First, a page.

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Portrait of Sonia

Behind the Numbers

An energetic hairstylist loses her health and livelihood to long COVID


2023 CHAS: Long COVID

Long COVID has brought harm to lives and livelihoods.

May 8, 2024

COVID-19 never ended for thousands of Coloradans. 

Nearly half of Coloradans 16 and older (48.8%) said they had tested positive for COVID-19 at some point since the start of the pandemic. One in seven of those said their symptoms lasted three months or longer. This is called long COVID. It has affected more than 300,000 Coloradans.

Long COVID’s effects have been disastrous. Almost half of people with long COVID had to take time off school or work. Some of them had to quit working or apply for disability benefits.

The CHAS shows that long COVID is a profound challenge on both the personal and societal levels. Policymakers must appreciate the breadth of the problem so they can plan an effective response. 

Widespread infection: The 2023 CHAS provides data on the enormous sweep of the pandemic. Nearly half of Coloradans 16 and older (48.8%) said they tested positive for COVID-19 at a clinic or using a home test. This equates to over 2.2 million people. It’s likely that many more had the virus but never took a test or had a false negative result.

Long COVID scope: The CHAS reveals that one in seven Coloradans who got COVID-19 (14%) have dealt with long COVID. However, this is an undercount. Many people came down with COVID-19 but never had a positive test, and only people who said they tested positive got the long COVID questions. Even with this undercount, the survey shows more than 300,000 Coloradans 16 and older had to deal with COVID symptoms for three months or more.

Health effects: Long COVID often upends the lives of those it afflicts. The CHAS provided an option for people to describe their lingering symptoms. Many said they suffered from body fatigue and brain fog, things that got in the way of activities and hobbies they used to enjoy. Many still have breathing problems, like a cough or the need for oxygen or an inhaler.

Economic effects: Nearly half of people who experienced long COVID had to take time off work or school to deal with their symptoms. About a third of these Coloradans had to reduce the hours that they were working, with about 7% having to leave their job and 8% applying for disability benefits. This represents serious economic implications for these Coloradans, as they could not keep up with their jobs and had to find other ways to support themselves.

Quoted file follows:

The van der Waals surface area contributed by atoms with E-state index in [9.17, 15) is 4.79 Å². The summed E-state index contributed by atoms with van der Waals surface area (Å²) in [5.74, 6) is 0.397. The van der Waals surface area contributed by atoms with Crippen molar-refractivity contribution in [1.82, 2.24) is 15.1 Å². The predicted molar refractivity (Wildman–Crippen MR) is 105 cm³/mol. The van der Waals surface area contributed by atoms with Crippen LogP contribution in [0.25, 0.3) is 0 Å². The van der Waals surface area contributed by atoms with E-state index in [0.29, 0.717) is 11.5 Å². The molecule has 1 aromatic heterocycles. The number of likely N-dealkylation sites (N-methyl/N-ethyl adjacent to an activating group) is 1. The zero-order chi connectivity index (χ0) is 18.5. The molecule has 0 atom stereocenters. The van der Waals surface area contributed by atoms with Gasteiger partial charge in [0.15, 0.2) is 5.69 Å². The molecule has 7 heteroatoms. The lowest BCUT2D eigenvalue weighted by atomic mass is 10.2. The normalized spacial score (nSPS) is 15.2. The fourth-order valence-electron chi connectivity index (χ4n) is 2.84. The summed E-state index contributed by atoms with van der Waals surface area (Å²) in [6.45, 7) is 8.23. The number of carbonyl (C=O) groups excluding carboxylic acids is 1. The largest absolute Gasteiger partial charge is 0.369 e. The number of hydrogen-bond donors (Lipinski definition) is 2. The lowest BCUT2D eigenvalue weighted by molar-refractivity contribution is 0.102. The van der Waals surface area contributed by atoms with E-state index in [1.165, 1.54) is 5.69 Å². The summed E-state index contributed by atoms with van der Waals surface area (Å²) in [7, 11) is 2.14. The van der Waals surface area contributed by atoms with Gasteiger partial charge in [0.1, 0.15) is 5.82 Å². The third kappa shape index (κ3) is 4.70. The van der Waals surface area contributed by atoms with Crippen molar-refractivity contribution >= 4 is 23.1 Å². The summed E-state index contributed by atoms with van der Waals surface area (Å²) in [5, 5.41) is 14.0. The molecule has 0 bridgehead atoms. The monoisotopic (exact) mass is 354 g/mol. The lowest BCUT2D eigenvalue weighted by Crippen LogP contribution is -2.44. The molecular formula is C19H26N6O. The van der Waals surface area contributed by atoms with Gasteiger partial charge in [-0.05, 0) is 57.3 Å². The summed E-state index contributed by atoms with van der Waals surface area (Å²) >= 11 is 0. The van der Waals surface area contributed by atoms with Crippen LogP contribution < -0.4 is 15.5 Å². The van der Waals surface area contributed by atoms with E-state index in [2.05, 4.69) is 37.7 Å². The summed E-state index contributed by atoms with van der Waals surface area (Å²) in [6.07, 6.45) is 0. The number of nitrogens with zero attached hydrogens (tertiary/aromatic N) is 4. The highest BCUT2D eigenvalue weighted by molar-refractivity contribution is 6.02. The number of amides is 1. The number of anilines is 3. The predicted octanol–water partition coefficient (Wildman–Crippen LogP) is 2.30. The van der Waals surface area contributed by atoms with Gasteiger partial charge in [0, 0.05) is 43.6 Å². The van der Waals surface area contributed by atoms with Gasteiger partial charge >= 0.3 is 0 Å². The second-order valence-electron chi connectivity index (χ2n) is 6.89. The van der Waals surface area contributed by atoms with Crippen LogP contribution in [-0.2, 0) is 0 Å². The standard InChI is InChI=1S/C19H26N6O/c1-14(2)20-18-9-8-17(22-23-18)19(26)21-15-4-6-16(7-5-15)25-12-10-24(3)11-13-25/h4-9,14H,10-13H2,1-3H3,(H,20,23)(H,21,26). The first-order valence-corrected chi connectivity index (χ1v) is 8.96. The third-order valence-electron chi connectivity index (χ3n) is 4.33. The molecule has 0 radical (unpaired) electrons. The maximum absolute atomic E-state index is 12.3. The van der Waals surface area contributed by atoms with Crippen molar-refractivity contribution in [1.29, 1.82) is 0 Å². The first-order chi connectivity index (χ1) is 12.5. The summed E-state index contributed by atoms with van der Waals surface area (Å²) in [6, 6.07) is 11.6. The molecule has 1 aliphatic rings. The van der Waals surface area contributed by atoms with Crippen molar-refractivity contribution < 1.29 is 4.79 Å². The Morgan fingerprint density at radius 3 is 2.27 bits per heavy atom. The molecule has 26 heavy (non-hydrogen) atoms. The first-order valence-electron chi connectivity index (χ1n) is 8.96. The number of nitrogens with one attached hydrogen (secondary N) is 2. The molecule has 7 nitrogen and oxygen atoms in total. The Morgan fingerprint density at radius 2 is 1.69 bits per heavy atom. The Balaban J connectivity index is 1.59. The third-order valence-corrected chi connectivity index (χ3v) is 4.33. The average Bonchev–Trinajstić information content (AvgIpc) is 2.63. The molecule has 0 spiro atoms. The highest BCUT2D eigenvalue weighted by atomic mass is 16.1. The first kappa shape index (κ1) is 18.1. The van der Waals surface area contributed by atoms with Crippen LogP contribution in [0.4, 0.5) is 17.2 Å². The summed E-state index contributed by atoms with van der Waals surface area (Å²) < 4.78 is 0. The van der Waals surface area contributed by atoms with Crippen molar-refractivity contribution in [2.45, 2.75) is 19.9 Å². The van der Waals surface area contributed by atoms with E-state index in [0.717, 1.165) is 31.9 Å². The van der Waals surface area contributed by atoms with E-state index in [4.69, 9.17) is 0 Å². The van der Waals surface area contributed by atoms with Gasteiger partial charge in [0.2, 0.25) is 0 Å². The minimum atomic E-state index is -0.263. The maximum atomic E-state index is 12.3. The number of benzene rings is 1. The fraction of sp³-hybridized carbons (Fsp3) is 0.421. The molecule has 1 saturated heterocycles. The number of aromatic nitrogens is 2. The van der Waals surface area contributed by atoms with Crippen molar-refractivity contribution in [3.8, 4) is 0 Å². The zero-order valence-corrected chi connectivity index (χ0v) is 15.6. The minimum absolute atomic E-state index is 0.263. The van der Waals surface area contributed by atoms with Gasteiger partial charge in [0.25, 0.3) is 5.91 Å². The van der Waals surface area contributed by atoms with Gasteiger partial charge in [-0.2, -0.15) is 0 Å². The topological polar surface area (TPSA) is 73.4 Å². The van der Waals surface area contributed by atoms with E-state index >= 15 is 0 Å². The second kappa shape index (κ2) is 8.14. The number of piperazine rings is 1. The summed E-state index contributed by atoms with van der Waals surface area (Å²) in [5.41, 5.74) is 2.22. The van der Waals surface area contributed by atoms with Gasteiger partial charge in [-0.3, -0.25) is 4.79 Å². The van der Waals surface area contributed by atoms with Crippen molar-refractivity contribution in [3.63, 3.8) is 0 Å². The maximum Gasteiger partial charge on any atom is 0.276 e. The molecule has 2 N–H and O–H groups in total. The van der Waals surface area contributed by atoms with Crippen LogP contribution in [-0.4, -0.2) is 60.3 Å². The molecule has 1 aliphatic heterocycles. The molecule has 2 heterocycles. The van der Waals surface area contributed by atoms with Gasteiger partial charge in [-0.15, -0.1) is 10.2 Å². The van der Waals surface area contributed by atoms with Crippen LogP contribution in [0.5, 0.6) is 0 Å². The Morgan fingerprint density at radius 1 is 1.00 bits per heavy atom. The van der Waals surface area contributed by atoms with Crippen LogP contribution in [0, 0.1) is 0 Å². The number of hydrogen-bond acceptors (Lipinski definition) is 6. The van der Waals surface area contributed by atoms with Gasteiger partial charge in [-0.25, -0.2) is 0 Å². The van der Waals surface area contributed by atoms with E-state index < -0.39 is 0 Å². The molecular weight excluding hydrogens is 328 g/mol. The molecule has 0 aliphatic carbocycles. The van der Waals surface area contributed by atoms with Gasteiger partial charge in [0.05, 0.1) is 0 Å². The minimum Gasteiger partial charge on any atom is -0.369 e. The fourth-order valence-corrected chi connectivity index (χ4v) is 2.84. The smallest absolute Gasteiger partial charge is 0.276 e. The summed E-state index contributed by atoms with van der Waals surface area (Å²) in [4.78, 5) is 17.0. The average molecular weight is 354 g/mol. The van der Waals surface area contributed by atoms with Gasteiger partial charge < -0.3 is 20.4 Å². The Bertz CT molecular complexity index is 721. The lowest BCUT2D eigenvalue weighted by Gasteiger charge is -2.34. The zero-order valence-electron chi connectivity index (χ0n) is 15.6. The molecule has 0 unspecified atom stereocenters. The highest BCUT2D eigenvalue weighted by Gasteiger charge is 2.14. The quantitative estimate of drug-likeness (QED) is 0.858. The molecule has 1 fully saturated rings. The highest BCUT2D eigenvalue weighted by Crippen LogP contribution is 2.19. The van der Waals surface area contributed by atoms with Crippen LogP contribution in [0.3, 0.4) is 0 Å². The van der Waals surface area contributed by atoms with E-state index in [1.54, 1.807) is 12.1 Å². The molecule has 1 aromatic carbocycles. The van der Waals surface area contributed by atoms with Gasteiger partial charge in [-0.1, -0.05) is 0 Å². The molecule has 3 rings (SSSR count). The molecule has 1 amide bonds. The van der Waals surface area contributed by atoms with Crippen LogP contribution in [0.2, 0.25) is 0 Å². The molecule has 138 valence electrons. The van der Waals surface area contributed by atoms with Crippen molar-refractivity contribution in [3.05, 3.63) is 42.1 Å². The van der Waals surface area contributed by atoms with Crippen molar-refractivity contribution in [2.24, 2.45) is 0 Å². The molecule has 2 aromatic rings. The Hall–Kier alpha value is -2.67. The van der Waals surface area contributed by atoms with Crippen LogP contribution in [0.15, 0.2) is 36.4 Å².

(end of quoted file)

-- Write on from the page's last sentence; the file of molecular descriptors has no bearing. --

Food and shelter disparities: In addition, those who reported long COVID symptoms were over three times as likely to experience housing instability and over twice as likely to experience food insecurity. Since many Coloradans had to leave their jobs or cut down on hours worked, they might not have had enough money to afford other basic needs. Another explanation is that social disparities that existed before the pandemic made it more likely that disadvantaged people would suffer from long COVID.

Disparities in sex and disability: Women were more likely than men to report long COVID symptoms (15.8% to 10.7%, respectively). Those who live with a mental, physical, or emotional condition were also more likely to suffer from long COVID symptoms (30.3% compared with 11.4% who do not have mental, physical, or emotional conditions, respectively).

A challenge for society: One legacy of COVID-19 is a sudden increase in disability. People who used to be healthy now struggle to breathe, to think clearly, and to take care of themselves. One fallout from the disease is felt in the labor market, which lost tens of thousands of workers. Colorado and the world will need medical advancements and policy adjustments to cope with the surge in disability and its impact on the economy. 

Finally, the CHAS results show the consequences of infection and the need for continued vigilance against COVID-19. It’s more than a nasty illness. It’s a potentially life-altering event.